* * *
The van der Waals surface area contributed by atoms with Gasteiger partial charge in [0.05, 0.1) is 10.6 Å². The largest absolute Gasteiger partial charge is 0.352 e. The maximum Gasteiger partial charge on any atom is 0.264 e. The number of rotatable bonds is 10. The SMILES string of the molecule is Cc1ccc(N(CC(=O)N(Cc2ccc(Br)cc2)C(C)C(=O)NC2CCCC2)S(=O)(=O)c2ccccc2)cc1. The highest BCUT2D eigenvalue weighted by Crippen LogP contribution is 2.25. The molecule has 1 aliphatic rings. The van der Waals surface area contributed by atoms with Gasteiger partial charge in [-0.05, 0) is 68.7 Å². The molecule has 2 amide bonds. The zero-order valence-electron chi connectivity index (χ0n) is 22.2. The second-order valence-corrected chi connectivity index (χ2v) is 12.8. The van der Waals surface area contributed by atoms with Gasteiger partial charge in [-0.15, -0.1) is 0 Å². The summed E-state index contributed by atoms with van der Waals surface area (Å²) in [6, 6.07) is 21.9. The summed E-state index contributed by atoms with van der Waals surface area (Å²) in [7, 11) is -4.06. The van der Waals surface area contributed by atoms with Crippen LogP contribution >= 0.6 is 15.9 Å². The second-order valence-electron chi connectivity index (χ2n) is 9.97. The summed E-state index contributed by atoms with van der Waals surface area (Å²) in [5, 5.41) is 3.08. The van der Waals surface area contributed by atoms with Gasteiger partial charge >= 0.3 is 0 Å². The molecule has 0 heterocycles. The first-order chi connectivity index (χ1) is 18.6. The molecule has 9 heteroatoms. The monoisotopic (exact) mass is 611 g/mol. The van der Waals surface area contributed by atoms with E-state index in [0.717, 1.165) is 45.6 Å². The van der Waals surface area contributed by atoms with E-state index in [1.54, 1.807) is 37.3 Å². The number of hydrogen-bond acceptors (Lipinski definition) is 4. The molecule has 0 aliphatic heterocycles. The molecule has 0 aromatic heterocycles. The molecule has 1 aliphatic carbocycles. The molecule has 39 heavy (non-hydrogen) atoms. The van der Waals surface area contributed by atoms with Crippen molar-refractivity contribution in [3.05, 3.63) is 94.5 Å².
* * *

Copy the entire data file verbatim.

The van der Waals surface area contributed by atoms with Gasteiger partial charge in [0.05, 0.1) is 10.6 Å². The largest absolute Gasteiger partial charge is 0.352 e. The maximum Gasteiger partial charge on any atom is 0.264 e. The number of rotatable bonds is 10. The SMILES string of the molecule is Cc1ccc(N(CC(=O)N(Cc2ccc(Br)cc2)C(C)C(=O)NC2CCCC2)S(=O)(=O)c2ccccc2)cc1. The highest BCUT2D eigenvalue weighted by Crippen LogP contribution is 2.25. The molecule has 1 aliphatic rings. The van der Waals surface area contributed by atoms with Gasteiger partial charge in [-0.05, 0) is 68.7 Å². The molecule has 2 amide bonds. The zero-order valence-electron chi connectivity index (χ0n) is 22.2. The second-order valence-corrected chi connectivity index (χ2v) is 12.8. The van der Waals surface area contributed by atoms with Gasteiger partial charge in [-0.15, -0.1) is 0 Å². The summed E-state index contributed by atoms with van der Waals surface area (Å²) in [6, 6.07) is 21.9. The summed E-state index contributed by atoms with van der Waals surface area (Å²) in [7, 11) is -4.06. The van der Waals surface area contributed by atoms with Crippen LogP contribution >= 0.6 is 15.9 Å². The second-order valence-electron chi connectivity index (χ2n) is 9.97. The summed E-state index contributed by atoms with van der Waals surface area (Å²) in [5, 5.41) is 3.08. The van der Waals surface area contributed by atoms with Gasteiger partial charge >= 0.3 is 0 Å². The molecule has 0 heterocycles. The first-order chi connectivity index (χ1) is 18.6. The molecule has 9 heteroatoms. The monoisotopic (exact) mass is 611 g/mol. The van der Waals surface area contributed by atoms with E-state index in [0.717, 1.165) is 45.6 Å². The van der Waals surface area contributed by atoms with E-state index in [1.54, 1.807) is 37.3 Å². The number of hydrogen-bond acceptors (Lipinski definition) is 4. The molecule has 0 aliphatic heterocycles. The molecule has 0 aromatic heterocycles. The molecule has 1 aliphatic carbocycles. The molecule has 39 heavy (non-hydrogen) atoms. The van der Waals surface area contributed by atoms with Crippen molar-refractivity contribution in [3.05, 3.63) is 94.5 Å².